Friday, Oct 02, 2009

Some weakness with the nationwide index that helps explain the current "boom"

Investor's Chronicle: More doubts on house prices

Not a criticism but simply a feature of the Nationwide index which suggests the recent rally is not as strong as many would like to believe.

Posted by chrisch @ 09:31 PM (1618 views)
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19 Comments

1. sybil13 said...

Link doesn't work for me paste this

http://www.investorschronicle.co.uk/Columnists/ChrisDillow/article/20091002/ae27a24e-af45-11de-ad49-00144f2af8e8/More-doubts-on-house-prices.jsp

SHOULD WE BELIEVE NATIONWIDE?
There are reasons not to. One of these is that, when transactions are low, only the best houses sell. Because Nationwide's index can't fully adjust for this, this imparts an upward bias to measured prices.

There is, though, a second problem. Nationwide measures prices when a mortgage is approved. However, Bank of England figures show that a large number of mortgage approvals - almost a fifth of the total - are not subsequently taken up. This means a large chunk of Nationwide's prices relate to transactions which never actually take place - which is a peculiar use of the word "price."

I doubt we will read this in mainstream press!!

Friday, October 2, 2009 10:06PM Report Comment
 

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3. Johnny5thumbs said...

In my area, cash buyer sales are about the only sales taking place. Since Nationwide data is based on mortgages and cash sales are comploetely excluded, this means their figures are skewed or, at worst, nonsense.

Friday, October 2, 2009 10:31PM Report Comment
 

4. greenshootsandleaves said...

Oh, really? Well, it's a good thing no one takes the index too seriously and reads too much into the monthly figures, then!

Saturday, October 3, 2009 12:18AM Report Comment
 

5. techieman said...

i agree with the bulls here - the indexes are what they are and have flaws that mean they underestimate or overestimate increases or falls. Whether they are a true reflection of the state of the market they are the best we have. Since there is no homogeneity in housing the indexes are only a broad brush of the trends. They might very well exaggerate them and in my "game" you need to look at indicators other than price to get some clues of the strength of the underlying moves.

You cant use them to support your argument on the one hand and then ignore them when they go against you, but you can - for yourself - determine if they stand up under scrutiny. Lets put it this way if you trade the housing index you cant say - well they should be down because they were going down on huge volumes and have only been going up on a trickle.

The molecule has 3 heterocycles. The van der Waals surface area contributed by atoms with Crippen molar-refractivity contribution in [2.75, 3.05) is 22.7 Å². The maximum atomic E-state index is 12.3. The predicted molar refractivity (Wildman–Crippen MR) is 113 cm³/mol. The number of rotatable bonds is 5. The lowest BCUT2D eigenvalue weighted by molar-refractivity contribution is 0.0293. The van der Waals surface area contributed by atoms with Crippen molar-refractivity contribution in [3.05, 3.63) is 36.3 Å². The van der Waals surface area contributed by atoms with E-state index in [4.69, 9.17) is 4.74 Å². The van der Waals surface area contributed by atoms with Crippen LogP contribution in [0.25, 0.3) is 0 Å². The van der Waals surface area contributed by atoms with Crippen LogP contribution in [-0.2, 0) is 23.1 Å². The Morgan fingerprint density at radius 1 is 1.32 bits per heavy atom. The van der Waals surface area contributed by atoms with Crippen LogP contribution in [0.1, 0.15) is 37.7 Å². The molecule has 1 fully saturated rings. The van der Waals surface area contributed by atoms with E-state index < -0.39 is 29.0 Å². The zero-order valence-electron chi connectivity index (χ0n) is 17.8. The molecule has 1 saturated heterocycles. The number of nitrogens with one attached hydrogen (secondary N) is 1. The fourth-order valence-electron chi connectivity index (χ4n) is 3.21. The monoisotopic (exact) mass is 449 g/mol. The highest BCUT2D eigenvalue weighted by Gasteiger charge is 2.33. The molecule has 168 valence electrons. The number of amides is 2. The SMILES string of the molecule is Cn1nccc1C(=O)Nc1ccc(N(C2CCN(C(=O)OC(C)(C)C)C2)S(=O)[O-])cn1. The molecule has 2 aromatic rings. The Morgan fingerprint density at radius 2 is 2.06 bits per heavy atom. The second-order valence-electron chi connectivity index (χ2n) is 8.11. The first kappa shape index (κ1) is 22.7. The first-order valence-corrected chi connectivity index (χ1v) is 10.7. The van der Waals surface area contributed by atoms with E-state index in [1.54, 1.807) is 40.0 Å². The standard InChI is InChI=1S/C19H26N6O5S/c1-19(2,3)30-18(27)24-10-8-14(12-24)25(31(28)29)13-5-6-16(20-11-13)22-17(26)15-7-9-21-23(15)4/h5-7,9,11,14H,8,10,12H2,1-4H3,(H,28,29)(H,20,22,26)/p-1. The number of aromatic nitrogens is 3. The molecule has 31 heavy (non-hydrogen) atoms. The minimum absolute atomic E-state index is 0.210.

Incidentially thats why i wouldnt trade them - particularly not as a hedge against a property value falling if i owned one. The correlation risk is big as far as i can make out, and anyway the spreads are ridiculous, buts that a different issue.

The problem with this index is the same as the problem with alot - the stock market indexes can be criticised in similar ways - a fall in the index might be because of a fall in a major component of it, but the rest of the market stays the same.

The "pure" markets are homogeneous commodities - a bushel of wheat, coffee (particular grade), Gold, Silver, etc etc.

IF you want to say -but yes they influence the masses - well i say so what? Masses are always most wrong at market turns at overbought (and oversold) levels, so (at certain times - when the right components are in place) its good news for the bears that the masses think the bull has resumed.

Is that time now? Well we will have to wait and see....

Saturday, October 3, 2009 08:28AM Report Comment
 

6. Norfolk And Goode said...

another factor that is rarely mentioned is there are very few FTB so the lower value properties aren't selling, this will also distort Nationwides figures.

Saturday, October 3, 2009 10:45AM Report Comment
 

7. str 2007 said...

Hi techieman

Interested to hear what you made of the market activity yesterday ?

If this does make a turning point, which sectors and stocks do you see most likely to suffer from a turn in the market.

IE a rising market floats all boats .......................

Saturday, October 3, 2009 10:45AM Report Comment
 

8. icarus said...

techie - but you haven't dealt with sybil's point that there is a systematic bias in the index which hasn't been taken into account - namely that it doesn't adjust for the greater proportion of better houses changing hands when transaction volumes are low. (There's seems to be no necessary bias regarding her second point, though.)